Hello from Skift. It’s Friday, May 13 in New York. Here’s what you need to know about the travel industry today.
Today’s edition of Skift’s Daily Podcast discusses Airbnb’s multipronged efforts to boost consumer confidence, what Marriott sees as its secret advantage in the vacation rental market, and the latest hotspots. for digital nomads.
Airbnb announced this week that it was increasing the number of search categories on its website and app — a move the company said it made to increase consumer confidence in the platform, reports Sean O’Neill, hotel editor.
Catherine Powell, Airbnb’s global head of lodging, told Skift founder and CEO Rafat Ali on Thursday at Skift’s Future of Lodging forum in New York that changing consumer behavior and changing bookings of travel prompted the online travel agency to create 56 search categories on its platform. Many consumers, she said, are both new to Airbnb and to short-term rentals, so the company believes the expanded categorization will help them find what they’re looking for and remove any uncertainty about when booking places to stay.
Next, Marriott’s Homes & Villas unit takes a different approach than its vacation home rental rivals when it comes to growing its customer base. It is using its loyalty program as a vehicle for growth, reports Madhu Unnikrishnan, editor of Airline Weekly, a Skift brand.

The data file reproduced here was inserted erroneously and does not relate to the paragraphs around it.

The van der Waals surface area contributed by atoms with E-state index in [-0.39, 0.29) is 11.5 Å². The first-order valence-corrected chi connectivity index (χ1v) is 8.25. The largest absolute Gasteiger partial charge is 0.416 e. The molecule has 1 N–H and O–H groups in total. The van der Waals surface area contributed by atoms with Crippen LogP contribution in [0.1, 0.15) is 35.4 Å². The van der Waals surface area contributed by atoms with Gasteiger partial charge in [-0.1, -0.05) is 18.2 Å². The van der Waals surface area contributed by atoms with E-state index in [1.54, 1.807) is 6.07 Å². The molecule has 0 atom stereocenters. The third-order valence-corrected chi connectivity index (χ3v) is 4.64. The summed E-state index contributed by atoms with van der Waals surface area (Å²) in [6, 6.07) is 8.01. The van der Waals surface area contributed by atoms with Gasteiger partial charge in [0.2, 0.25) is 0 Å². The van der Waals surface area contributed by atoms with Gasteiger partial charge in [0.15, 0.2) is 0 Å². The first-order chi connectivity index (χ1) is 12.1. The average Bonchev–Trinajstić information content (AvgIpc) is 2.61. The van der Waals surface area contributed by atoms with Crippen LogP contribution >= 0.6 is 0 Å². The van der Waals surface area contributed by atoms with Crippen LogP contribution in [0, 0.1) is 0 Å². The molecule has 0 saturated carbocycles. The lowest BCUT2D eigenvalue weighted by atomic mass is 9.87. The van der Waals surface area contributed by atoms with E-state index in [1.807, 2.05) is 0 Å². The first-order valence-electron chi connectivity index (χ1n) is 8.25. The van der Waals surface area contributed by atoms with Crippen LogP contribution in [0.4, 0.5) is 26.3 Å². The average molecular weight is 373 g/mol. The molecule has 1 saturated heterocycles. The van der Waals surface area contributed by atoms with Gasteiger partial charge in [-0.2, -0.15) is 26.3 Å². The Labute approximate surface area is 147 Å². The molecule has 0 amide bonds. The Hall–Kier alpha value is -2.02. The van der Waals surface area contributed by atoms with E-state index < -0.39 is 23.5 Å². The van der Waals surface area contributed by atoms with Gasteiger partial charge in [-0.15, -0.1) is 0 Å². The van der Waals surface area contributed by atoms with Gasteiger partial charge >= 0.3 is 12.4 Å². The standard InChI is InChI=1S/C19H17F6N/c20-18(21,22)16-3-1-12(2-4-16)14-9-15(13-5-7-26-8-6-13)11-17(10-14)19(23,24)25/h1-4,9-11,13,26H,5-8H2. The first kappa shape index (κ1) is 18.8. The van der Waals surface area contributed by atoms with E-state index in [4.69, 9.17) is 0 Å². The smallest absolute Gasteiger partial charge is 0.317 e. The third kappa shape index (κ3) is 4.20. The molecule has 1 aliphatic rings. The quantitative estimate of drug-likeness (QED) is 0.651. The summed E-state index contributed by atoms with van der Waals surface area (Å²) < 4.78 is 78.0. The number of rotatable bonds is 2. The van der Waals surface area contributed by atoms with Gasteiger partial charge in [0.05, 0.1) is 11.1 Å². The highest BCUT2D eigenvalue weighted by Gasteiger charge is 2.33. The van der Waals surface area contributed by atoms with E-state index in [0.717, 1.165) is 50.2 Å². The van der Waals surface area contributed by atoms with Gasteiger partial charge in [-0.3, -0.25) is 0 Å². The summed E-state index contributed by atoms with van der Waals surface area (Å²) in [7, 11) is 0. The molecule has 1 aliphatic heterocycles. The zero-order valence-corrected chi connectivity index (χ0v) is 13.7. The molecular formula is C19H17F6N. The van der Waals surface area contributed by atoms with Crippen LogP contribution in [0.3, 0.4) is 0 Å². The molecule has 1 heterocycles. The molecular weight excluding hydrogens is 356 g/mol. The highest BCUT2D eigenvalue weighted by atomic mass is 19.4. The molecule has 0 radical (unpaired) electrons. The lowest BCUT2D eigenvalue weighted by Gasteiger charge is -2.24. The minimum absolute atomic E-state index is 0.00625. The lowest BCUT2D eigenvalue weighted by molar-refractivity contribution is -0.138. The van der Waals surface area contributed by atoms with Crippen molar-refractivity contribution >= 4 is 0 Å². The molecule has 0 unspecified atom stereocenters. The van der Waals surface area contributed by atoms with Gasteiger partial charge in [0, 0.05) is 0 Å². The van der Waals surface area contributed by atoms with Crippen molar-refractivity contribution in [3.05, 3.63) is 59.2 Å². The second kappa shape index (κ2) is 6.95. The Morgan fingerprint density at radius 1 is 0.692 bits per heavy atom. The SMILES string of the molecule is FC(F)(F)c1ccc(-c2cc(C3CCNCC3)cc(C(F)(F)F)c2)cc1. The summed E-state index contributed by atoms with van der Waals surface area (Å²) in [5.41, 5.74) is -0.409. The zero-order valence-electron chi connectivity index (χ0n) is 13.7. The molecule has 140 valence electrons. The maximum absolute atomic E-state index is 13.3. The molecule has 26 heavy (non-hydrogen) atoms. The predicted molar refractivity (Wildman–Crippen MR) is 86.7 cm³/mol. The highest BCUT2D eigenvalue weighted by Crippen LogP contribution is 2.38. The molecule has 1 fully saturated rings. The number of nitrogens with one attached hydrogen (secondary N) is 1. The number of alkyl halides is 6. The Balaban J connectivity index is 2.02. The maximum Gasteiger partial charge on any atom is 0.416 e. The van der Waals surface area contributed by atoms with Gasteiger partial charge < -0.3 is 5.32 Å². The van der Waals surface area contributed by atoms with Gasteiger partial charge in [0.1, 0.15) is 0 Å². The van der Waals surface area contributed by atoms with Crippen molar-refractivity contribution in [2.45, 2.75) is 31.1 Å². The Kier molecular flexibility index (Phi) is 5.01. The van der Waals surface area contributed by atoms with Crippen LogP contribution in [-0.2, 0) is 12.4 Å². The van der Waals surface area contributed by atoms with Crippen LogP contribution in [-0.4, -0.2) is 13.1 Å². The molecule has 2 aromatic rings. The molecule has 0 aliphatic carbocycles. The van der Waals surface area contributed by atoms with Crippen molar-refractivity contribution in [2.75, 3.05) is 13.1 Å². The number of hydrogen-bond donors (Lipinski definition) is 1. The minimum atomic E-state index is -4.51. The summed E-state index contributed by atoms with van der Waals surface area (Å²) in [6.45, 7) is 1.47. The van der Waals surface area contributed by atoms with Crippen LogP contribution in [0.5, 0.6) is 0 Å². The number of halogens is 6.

Jennifer Hsieh, vice president of the unit, said Thursday in a chat with Sean O’Neill, editor of Skift Hospitality, that its rivals, Homes & Villas, consider its loyalty program – the Marriott Bonvoy – as a source of strength. The Bonvoy program provides Homes & Villas with a wealth of information about each guest’s preferences, allowing the unit to tailor the types of rentals it believes will appeal to an individual guest. Hsieh cited the example of Homes & Villas offering a list of ski resorts for potential customers who love skiing.
Marriott Bonvoy members are responsible for approximately one-third of unit reservations. But Hsieh acknowledged that Homes & Villas needs to do a better job of providing customers with a more seamless online experience, which the company believes an app it is developing will help it accomplish.
Finally, common travel patterns are emerging among the growing segment of digital nomads, reports business travel editor Matthew Parsons in this week’s Future of Work briefing.
Sam Khazary, senior vice president of global business development at Selina, told the Forum this week that his company has discovered that Central and South America have become hotspots for digital nomads. Khazary added that digital nomads from certain countries are inclined to travel to certain destinations, citing Panama’s popularity among Israel’s remote workers as an example. Selina is well positioned to capitalize on digital nomads’ interest in travel to Central and South America, where two-thirds of the company’s portfolio is located.